The Justice Department has broadened an internal investigation into whether Monica Goodling and other department aides “improperly took into account political considerations in hiring employees.”
Specifically, investigators want to learn more about Goodling’s admission this week that she had “considered party affiliation in screening applicants to become immigration judges.” The New York Times notes:
Some 75 of the 226 immigration judges have been appointed during the Bush administration. Forty-nine of them were appointed during the tenure of Mr. Gonzales, and it was during part of that period that Ms. Goodling was involved.
These immigration judges, stationed throughout the country, handled more than 300,000 cases last year on matters like deportation proceedings and political asylum requests.
Unlike federal judges, immigration judges are civil service employees, to be appointed by the attorney general based on professional qualifications, not their politics.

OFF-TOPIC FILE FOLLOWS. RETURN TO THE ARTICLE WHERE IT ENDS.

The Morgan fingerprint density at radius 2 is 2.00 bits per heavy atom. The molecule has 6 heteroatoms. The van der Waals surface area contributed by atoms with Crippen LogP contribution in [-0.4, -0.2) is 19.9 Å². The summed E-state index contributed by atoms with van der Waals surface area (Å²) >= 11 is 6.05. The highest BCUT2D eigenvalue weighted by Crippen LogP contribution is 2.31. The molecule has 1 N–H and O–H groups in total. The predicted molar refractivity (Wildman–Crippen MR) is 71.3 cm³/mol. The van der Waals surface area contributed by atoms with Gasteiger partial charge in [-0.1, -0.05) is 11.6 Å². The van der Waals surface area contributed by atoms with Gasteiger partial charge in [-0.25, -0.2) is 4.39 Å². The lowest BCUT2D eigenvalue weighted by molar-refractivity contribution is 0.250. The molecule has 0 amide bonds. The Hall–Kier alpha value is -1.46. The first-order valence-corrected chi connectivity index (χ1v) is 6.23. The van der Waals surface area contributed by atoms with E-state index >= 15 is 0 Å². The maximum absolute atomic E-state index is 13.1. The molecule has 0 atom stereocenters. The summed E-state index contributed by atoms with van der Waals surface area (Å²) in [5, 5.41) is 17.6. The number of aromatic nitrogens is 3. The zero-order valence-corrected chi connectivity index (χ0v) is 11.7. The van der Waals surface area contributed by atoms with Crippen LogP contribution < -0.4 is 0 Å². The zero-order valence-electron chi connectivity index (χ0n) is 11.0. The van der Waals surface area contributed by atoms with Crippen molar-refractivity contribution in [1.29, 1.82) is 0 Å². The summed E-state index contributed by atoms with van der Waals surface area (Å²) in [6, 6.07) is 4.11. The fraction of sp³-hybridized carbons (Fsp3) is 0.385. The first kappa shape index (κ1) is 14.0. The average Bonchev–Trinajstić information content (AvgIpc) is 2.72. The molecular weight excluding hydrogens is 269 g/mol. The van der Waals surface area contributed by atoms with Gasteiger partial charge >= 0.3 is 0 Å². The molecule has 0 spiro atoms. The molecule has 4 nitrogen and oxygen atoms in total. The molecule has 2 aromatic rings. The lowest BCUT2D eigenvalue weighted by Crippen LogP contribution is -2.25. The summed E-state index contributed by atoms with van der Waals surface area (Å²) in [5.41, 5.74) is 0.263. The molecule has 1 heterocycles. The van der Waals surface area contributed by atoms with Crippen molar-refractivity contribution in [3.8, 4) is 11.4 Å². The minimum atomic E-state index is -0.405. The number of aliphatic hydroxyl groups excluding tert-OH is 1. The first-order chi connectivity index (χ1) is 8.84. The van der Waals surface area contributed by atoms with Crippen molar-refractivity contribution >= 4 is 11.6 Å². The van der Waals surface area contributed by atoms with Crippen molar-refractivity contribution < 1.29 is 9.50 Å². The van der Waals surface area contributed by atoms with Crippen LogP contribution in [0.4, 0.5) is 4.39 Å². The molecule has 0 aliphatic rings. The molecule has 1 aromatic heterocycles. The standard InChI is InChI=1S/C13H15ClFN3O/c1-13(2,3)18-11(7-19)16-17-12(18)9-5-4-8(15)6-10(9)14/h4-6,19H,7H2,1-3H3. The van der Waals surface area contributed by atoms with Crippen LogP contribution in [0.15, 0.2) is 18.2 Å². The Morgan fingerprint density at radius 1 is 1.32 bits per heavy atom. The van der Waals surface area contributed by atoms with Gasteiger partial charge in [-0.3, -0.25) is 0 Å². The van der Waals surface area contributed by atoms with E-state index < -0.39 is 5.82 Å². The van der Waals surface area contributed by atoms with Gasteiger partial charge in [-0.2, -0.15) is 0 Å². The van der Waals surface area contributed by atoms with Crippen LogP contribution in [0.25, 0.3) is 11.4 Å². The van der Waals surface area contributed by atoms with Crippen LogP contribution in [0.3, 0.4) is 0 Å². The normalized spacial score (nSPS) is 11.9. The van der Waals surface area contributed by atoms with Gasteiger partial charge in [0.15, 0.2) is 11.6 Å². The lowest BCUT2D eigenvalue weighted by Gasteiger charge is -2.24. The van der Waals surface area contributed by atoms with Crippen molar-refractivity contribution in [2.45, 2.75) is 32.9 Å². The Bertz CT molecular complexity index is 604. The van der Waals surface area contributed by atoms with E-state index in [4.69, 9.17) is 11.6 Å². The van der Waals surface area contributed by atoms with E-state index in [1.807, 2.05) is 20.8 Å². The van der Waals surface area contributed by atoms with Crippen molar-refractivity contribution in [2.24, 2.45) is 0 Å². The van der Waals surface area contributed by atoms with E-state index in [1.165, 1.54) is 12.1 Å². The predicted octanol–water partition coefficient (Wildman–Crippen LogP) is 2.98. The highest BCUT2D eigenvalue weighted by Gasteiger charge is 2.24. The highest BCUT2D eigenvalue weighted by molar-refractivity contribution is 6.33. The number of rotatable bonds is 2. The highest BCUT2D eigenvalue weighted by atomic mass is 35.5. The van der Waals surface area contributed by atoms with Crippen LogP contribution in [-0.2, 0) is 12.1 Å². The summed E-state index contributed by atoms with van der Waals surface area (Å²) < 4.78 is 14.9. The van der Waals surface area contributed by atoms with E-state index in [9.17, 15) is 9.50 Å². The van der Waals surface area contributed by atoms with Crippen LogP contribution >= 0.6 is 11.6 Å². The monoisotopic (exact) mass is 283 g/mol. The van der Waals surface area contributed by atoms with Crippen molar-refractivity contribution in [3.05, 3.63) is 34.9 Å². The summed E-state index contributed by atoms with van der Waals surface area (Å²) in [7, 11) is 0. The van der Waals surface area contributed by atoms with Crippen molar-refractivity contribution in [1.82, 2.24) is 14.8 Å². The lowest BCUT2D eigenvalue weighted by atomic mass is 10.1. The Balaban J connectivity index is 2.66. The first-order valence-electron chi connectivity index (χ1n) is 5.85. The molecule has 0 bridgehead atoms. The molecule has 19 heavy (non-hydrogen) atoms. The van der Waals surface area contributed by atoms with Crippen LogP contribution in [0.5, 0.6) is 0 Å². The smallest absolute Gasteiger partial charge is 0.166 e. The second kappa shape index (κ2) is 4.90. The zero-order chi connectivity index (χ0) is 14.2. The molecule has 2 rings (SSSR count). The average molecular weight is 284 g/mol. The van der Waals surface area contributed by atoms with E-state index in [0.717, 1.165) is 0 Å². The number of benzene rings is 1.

The process for selecting immigration judges is “murky.” While there is “a formal application process for immigration judges” run by Executive Office of Immigration Review, the attorney general “has the option to pre-empt the formal vetting process and directly hire a judge of his choosing.” This may explain why a Legal Times investigation last June found:
Among the 19 immigration judges hired since 2004: Francis Cramer, the former campaign treasurer for New Hampshire Sen. Judd Gregg; James Nugent, the former vice chairman of the Louisiana Republican Party; and Chris Brisack, a former Republican Party county chairman from Texas who had served on the state library commission under then-Gov. George W. Bush.”
As the Los Angeles Times notes, “The internal Justice Department investigation, although focused on Goodling, could turn up embarrassing information about Gonzales’ management practices and what, if anything, he knew about the role that politics played in hiring employees protected by civil service laws.”
UPDATE: TPMMuckraker has more HERE.